I’ve presented these articles which I have written because I feel they offer good information for my clients. Reading them at your leisure will help you better understand your situation. If you have any questions regarding what you’ve read here, especially how it may relate to your own family law issue, please feel free to contact my office. We will be happy to arrange a consultation to discuss all your questions.

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Tug of War: Summer Vacation

The Matzo has been eaten.  The Easter eggs have been found.  It’s now time to think about summer, which is often stressful for families going through a divorce or custody litigation.  It’s sad but true, for many, planning summer vacation with the children is like the game of Tug-of-War, a sport that directly pits two teams against each other in a test of strength.  However, in this familial game of Tug-of-War, the children are the center line on the rope, which each parent is struggling to get into their possession.  While the actual sport of Tug-of-War is ancient in its origin and thrilling for the participants, I can safely say that in my twenty years of practicing family law, no parent and no child enjoys the proverbial Tug-of-War over summer vacation plans.

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College Expense as “Child Support” Gets the Green Light from the California Court of Appeal

I am always amazed and a bit impressed by parents who, after a financially devastating divorce, want to find a way to pay for their child’s college education.  In California, state mandated child support ends (except for disabled adult children) when certain events occur, but never ends later than when a child reaches adulthood at age 18, or age 19 if still in high school.  Unless a child is disabled, there is no mandated adult child support (including for college) in California.

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A “Self Prenup”… The Big Impact of a Little-Known Legal Selfie

The engagement party is over and the happy couple is diligently planning for their joyful wedding day.  One of the intended spouses, I will call him Danny, is wealthy.  Danny’s intended wife, I will call her Annie, is not wealthy.  Danny loves Annie because she is full of energy and makes him feel young.  Danny has made lots of money and has lots of assets, including real estate, which affords him the luxury of not having to work and instead only to have fun with Annie.  Because Danny was fully aware of the laws in California, he never asked Annie to sign a prenuptial agreement.  Annie was so busy having fun and planning the wedding, it never occurred to her that Danny had not asked her to enter into such an agreement.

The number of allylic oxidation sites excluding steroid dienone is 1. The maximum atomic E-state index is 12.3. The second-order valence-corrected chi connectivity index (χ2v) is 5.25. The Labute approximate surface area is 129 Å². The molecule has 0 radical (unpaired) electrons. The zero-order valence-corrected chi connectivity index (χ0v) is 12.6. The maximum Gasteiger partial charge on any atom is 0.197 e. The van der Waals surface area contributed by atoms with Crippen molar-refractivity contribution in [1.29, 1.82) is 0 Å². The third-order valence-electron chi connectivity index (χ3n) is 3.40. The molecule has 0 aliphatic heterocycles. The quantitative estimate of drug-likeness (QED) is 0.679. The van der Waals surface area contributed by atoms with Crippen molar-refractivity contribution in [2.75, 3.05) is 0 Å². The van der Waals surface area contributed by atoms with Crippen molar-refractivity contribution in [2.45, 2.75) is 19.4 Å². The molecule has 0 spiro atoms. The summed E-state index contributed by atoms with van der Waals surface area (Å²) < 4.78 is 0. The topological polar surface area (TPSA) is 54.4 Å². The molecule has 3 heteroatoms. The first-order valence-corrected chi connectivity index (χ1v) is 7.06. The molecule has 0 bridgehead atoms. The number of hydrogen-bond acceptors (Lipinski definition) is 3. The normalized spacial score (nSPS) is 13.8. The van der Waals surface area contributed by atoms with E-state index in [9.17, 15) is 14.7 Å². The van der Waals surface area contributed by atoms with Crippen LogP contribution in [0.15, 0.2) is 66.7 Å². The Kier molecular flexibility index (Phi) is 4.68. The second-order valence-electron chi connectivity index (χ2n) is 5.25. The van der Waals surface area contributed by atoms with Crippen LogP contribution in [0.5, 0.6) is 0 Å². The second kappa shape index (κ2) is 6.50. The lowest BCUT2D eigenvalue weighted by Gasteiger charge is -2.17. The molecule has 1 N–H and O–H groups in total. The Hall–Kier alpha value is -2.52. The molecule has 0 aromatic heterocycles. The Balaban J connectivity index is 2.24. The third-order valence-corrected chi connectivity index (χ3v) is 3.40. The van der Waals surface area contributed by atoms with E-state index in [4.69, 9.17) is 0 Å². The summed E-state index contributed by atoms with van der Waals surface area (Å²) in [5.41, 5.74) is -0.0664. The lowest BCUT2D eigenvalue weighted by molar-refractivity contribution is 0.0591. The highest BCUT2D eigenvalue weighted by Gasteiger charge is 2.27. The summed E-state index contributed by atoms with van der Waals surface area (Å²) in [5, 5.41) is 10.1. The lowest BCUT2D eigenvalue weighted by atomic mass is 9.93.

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The Business of Divorce

Most people know that the divorce rate is quite high, with the fastest growing demographic for divorce being Baby Boomers.  What many people may have not known is that last year, a report was issued by Babson and Baruch Colleges, which identified an exciting trend in the U.S. economy: entrepreneurship in the United States is at a 14- year high.  Logic therefore tells us that many entrepreneurs will divorce and will need to face the very difficult issue of the valuation and division of their business as part of a divorce.  It may be true that “hell [hath] no fury like a woman scorned,” meaning there is no force as powerful as an angry woman who feels she has been treated unfairly. With that analogy in mind, I invite you to meet the “scorned” entrepreneur who must face the valuation and division of his or her livelihood in a divorce.

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Grey Marriage + Grey Divorce = Elder Financial Abuse?

The phenomenon of “grey divorce”- the term referring to the demographic trend of an increasing divorce rate for older (“grey haired”) couples – has been in the news since 2013, when Bowling Green State University in Ohio studied this growing movement. Many of these marriages are long term marriages (i.e., often in excess of 25 years); others are not long term, but the individuals are all over the age of 50.  But, that is grey divorce. What about “grey marriage”?